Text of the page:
It's hard to trust movie critics on horror and comedy flicks. Comedy is a way people group themselves, not really a learned discipline. Comics can learn delivery to bring in a wider audience but people don't really learn how to be funn. This is meant as a note to every struggling actor & actress in L.A. paying tons of money to comedy coaches and improv classes. You might learn some stage techniques that will help you if you are funny in the first place but you are not funny in the first place. You know how I know that? You're an actor. You take the craft of acting seriously, therefore you have no sense of humor. Horror, to get back to my thesis, is just not liked by most critics. If a critic tells you the new Janusz Kaminski horror movie is well-crafted and eery that is a code word for boring. Remember when critics lined up in a bukkake line for The Blair Witch Project? That movie shouldn't even have been released. It's a bunch of jackasses getting lost in the woods and crying. But they had a good website and critics blew loads on it so it ended up making a shit ton of money and put Lions Gate on the map. Fuck Lions Gate for giving us that shitty movie and not even making the kids that made it obscenely wealthy. In my very direct route I am telling you that I had some reservations about Paranormal Activity. I didn't bother learning about it until the day I saw it and I didn't have real high hops for it. Based on my bad experience with critically acclaimed horror in the past.
I love horror movies in general. I can watch a terrible horror movie and hate it without ever turning it off. I loved A Nightmare on Elm Street from the second I laid eyes on it, and it was just stepping into the place previously held by movie monsters of the past (Godzilla, King Kong, werewolves, et al). I used to buy, steal, borrow books about monsters and horror movies constantly as a kid. But the monsters, for the most part, never struck me as scary in any real way. I just thought they were neat in the same way I liked the TransFormers. There's only one scary monster for a Catholic boy from D.C. like me. The Devil is it. He tells you to be gay and to eat poop. He's a molestor. It's worth the side note here that Drag Me To Hell is one of my favorite movies of the year so far.
Paranormal Activity does not concern itself with The Devil, per se, but it is dealing with possession and demons. I think of demons as spawn of Satan, so they might be working for him. I think the weakest part of the movie is the twist ending but let me build up to that point a little bit more.
First off, let's talk about what the movie does well. It avoids the handheld shakiness that most movies shot on video seem to wear as a badge. The fact that half the film takes place while the antagonists are sleeping is a smart conceit because it allows a natural reason for the camera to be on a tripod. I like the low-rent special effects. There are actual special effects in here. It's not ALL sound tricks and "atmosphere." Even though I was expecting the shadows and the footprints and the door slamming at some point, I didn't ever know when to expect it in the immediate scheme of things. Except the footprints. There was really only one place in the movie for the footprints. The ghost whisperer guy was a great external influence. He gave us a reason for a single setting by forcing the realization that they couldn't really run anywhere. And he was believable in his motivations as a character. The speeding up and slowing of the time code on screen was a good use of resources as well. It's good to focus the audience without necessarily leading them.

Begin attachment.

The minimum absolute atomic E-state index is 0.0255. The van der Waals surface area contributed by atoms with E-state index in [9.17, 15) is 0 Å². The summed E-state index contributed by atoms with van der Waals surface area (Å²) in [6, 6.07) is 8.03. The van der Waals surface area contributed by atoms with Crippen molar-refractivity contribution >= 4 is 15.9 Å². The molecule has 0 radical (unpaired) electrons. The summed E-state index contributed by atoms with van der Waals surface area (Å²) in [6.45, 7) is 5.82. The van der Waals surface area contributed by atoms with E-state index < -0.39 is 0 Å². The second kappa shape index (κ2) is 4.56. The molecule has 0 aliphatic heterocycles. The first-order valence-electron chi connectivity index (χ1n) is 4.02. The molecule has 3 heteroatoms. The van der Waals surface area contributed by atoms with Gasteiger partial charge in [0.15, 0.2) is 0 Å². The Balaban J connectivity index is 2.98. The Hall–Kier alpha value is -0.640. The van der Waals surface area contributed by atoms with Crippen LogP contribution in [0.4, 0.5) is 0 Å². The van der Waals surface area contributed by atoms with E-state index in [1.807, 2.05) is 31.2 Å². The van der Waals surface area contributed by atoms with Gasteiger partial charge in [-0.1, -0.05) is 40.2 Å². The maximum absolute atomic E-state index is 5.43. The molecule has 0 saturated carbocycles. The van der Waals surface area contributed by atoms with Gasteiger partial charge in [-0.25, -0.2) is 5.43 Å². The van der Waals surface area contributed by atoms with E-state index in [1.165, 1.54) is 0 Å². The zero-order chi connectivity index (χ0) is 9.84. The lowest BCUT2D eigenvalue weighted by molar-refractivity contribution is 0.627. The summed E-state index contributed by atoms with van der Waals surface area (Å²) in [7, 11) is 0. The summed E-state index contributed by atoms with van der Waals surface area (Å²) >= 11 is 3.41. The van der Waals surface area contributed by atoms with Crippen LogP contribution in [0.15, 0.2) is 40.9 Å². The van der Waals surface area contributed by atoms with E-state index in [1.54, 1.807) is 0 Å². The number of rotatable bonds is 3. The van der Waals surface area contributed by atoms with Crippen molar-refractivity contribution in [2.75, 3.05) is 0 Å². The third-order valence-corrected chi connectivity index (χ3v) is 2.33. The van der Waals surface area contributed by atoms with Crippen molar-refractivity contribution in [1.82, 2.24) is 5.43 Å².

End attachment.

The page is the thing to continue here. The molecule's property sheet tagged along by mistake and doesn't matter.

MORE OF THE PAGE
So what misses are there? Visually, this movie could date itself pretty fast. The actors and the house look like 2006. That's going to hurt the movie in the long run because the parameters of what is possible in digital film are changing drastically right now. This already is supposed to look like a home movie. I'm not sure how well it can stand up to multiple viewings because it secretly revolves entirely around visceral shocks. Most importantly, to me, is that the character of the lead male is very much a type more than he is a character. He's the male equivalent of a scream queen. Adds very little to the proceedings with his dialog/arrested character arc. I wish he would have done more to inject an honest reaction to what is in front of him.
This isn't a great review but I highly recommend this movie. It's as scary as a movie can be for me. Who isn't a little bit scared of the dark and the devil? The more primal the fears the deeper the connections in story telling. Paranormal Activity hits as many right spots as it can. I will probably never expend the energy necessary to even shallowly dissect Spike Jonze new movie, A Staggering Work of Pompous Unoriginality, but if you are taking suggestions from me, Paranormal Activity is much more worthy of your dollars.